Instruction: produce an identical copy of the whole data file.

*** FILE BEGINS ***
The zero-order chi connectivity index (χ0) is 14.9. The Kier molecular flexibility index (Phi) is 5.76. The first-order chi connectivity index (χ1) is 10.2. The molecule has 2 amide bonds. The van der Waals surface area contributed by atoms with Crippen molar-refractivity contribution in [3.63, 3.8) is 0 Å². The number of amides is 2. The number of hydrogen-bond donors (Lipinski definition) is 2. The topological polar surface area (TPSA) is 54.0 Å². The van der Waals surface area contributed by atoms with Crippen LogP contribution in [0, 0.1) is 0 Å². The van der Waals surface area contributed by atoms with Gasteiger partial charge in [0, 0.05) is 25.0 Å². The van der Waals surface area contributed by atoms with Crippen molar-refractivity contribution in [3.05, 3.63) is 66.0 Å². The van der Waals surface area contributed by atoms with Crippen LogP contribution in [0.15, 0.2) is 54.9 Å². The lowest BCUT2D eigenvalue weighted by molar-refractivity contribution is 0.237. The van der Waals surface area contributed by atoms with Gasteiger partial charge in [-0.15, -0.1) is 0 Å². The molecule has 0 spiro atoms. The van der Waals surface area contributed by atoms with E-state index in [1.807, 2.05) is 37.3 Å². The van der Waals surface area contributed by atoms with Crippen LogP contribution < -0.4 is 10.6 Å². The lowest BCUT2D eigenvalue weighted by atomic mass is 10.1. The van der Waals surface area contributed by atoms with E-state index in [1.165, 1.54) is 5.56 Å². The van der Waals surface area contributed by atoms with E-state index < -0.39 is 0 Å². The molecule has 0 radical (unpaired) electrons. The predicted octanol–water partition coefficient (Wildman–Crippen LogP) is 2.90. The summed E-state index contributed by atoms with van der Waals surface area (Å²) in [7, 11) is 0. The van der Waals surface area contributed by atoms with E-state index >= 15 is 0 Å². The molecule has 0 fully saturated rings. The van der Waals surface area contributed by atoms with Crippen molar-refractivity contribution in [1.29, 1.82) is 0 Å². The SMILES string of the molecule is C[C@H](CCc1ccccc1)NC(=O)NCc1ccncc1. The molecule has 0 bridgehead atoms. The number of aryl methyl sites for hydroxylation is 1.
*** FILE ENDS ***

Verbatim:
The zero-order chi connectivity index (χ0) is 14.9. The Kier molecular flexibility index (Phi) is 5.76. The first-order chi connectivity index (χ1) is 10.2. The molecule has 2 amide bonds. The van der Waals surface area contributed by atoms with Crippen molar-refractivity contribution in [3.63, 3.8) is 0 Å². The number of amides is 2. The number of hydrogen-bond donors (Lipinski definition) is 2. The topological polar surface area (TPSA) is 54.0 Å². The van der Waals surface area contributed by atoms with Crippen LogP contribution in [0, 0.1) is 0 Å². The van der Waals surface area contributed by atoms with Gasteiger partial charge in [0, 0.05) is 25.0 Å². The van der Waals surface area contributed by atoms with Crippen molar-refractivity contribution in [3.05, 3.63) is 66.0 Å². The van der Waals surface area contributed by atoms with Crippen LogP contribution in [0.15, 0.2) is 54.9 Å². The lowest BCUT2D eigenvalue weighted by molar-refractivity contribution is 0.237. The van der Waals surface area contributed by atoms with Gasteiger partial charge in [-0.15, -0.1) is 0 Å². The molecule has 0 spiro atoms. The van der Waals surface area contributed by atoms with E-state index in [1.807, 2.05) is 37.3 Å². The van der Waals surface area contributed by atoms with Crippen LogP contribution < -0.4 is 10.6 Å². The lowest BCUT2D eigenvalue weighted by atomic mass is 10.1. The van der Waals surface area contributed by atoms with E-state index in [1.165, 1.54) is 5.56 Å². The van der Waals surface area contributed by atoms with E-state index < -0.39 is 0 Å². The molecule has 0 radical (unpaired) electrons. The predicted octanol–water partition coefficient (Wildman–Crippen LogP) is 2.90. The summed E-state index contributed by atoms with van der Waals surface area (Å²) in [7, 11) is 0. The van der Waals surface area contributed by atoms with E-state index >= 15 is 0 Å². The molecule has 0 fully saturated rings. The van der Waals surface area contributed by atoms with Crippen molar-refractivity contribution in [1.29, 1.82) is 0 Å². The SMILES string of the molecule is C[C@H](CCc1ccccc1)NC(=O)NCc1ccncc1. The molecule has 0 bridgehead atoms. The number of aryl methyl sites for hydroxylation is 1.